One of the advertising lines for this movie about the World War I battle of Passchendaele is that it tells the story of the Canadian soldiers who fought there. Well, not really. It tells the story of one soldier, and most of that story takes place in Calgary where combat veteran Michael Dunne (Paul Gross) is assigned to a recruiting centre after being diagnosed with shell shock. He falls in love with a local nurse. When her younger brother enslists and goes overseas, Dunne asks to be sent with him to look after him. The final 30 minutes involve Dunne and the young man in the title battle.

The production values are very good. The battle scenes are convincing (an opening scene of an ambushed patrol is based on the experiences of Gross's own grandfather). There is a tendency for stunt people to go cartwheeling through the air when a shell lands nearby. The acting is good, with particular mention for Caroline Dhavernas as the nurse, Sarah Mann. What held this movie back was the script (which Gross wrote; he also directed and produced). The dialogue is melodramatic and the plot feels forced, especially when Dunne manoeuvres his way back to the front. The climax descends into cliches over-the-top imagery.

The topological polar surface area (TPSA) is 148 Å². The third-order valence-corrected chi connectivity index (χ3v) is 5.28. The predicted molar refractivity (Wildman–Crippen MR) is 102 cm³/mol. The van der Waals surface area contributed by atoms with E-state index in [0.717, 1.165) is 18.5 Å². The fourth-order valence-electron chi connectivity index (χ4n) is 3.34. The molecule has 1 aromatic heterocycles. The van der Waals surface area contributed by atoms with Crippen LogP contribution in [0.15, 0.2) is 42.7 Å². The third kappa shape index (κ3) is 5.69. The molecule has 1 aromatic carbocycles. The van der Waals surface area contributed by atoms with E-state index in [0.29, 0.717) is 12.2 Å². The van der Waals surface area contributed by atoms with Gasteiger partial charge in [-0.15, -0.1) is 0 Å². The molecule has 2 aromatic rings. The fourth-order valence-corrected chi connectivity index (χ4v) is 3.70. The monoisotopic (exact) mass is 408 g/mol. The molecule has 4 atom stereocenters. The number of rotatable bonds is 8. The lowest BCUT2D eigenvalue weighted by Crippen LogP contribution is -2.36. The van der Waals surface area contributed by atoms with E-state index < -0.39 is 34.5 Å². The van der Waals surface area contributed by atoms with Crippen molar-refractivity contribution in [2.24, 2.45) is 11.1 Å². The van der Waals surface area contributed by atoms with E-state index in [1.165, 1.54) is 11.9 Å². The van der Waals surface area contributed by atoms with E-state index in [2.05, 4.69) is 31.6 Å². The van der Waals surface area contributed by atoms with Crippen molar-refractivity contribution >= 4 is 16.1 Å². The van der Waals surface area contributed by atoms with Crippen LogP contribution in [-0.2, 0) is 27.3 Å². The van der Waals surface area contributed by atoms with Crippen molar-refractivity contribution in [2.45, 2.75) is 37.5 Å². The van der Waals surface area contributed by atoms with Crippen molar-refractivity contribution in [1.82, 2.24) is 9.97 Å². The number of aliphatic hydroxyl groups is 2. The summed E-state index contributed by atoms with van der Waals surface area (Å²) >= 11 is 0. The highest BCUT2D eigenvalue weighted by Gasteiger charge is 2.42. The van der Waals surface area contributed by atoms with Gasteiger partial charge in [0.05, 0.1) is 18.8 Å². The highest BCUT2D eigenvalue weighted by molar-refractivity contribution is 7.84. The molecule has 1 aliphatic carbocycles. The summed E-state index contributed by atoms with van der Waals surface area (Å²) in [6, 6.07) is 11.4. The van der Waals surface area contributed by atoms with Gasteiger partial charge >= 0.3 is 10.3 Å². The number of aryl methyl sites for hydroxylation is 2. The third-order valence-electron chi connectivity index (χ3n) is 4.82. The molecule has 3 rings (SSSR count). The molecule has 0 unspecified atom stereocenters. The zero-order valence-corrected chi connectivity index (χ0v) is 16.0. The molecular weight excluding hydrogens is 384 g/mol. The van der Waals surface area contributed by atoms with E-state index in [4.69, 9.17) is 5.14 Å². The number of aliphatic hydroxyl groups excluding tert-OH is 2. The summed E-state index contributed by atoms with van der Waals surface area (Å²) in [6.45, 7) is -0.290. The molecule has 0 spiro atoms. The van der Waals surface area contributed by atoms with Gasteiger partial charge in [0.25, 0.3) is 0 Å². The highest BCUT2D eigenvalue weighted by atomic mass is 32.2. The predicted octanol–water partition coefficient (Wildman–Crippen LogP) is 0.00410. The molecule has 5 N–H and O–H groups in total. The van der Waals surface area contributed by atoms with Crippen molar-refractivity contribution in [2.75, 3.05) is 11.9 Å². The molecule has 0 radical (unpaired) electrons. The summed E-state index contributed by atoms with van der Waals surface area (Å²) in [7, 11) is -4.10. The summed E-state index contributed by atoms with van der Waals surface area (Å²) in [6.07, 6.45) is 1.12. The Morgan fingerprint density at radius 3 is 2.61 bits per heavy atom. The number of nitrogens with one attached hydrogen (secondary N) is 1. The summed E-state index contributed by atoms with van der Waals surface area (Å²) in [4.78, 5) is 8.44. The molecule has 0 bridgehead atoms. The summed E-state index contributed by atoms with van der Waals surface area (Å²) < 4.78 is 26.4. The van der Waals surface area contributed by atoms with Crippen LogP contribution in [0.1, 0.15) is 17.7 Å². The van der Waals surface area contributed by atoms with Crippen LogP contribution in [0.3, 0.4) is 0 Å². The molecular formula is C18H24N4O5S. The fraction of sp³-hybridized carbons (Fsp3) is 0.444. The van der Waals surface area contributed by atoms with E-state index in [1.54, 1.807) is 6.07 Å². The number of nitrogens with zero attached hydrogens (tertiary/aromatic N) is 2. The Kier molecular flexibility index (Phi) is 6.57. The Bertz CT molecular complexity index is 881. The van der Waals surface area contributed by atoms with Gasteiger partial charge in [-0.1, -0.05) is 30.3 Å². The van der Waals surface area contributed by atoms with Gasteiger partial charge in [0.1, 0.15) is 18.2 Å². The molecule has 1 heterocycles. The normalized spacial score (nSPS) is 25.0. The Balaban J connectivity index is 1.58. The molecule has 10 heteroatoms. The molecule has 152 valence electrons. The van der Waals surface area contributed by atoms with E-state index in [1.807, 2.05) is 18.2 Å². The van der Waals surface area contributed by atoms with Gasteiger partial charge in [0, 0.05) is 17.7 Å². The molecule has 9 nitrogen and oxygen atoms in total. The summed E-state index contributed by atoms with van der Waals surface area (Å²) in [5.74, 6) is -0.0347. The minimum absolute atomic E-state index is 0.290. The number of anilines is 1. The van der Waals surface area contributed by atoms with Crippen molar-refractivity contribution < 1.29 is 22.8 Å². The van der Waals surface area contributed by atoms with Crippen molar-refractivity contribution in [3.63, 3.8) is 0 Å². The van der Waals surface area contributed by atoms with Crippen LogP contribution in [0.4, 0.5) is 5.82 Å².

It's a good effort, but it doesn't compare with Saving Private Ryan or Band of Brothers.
½ March 29, 2013
The Canadians Didn't Seem to Know It Couldn't Be Taken

If it is true, as several people lament in the making-of, that Canadians no longer know their own history, so much the less do Americans know it. Americans will persist in telling Europeans that, if not for them, British or French or wherever citizens would all be speaking German. However, people who know a bit of the history of the two world wars know that the Americans got to both wars late. After all, in World War II, we had to invade France, because the Germans had completely overrun it. In the First World War, well, it's worth noting that the scene that opens the movie takes place a day or two after the US officially declared war, and we are explicitly told that the Canadians had been fighting for three years at that point. (Less a few months, but who's counting?) What's more, the Canadians were well known to be extremely fierce fighters--by the Allies as well as the Germans.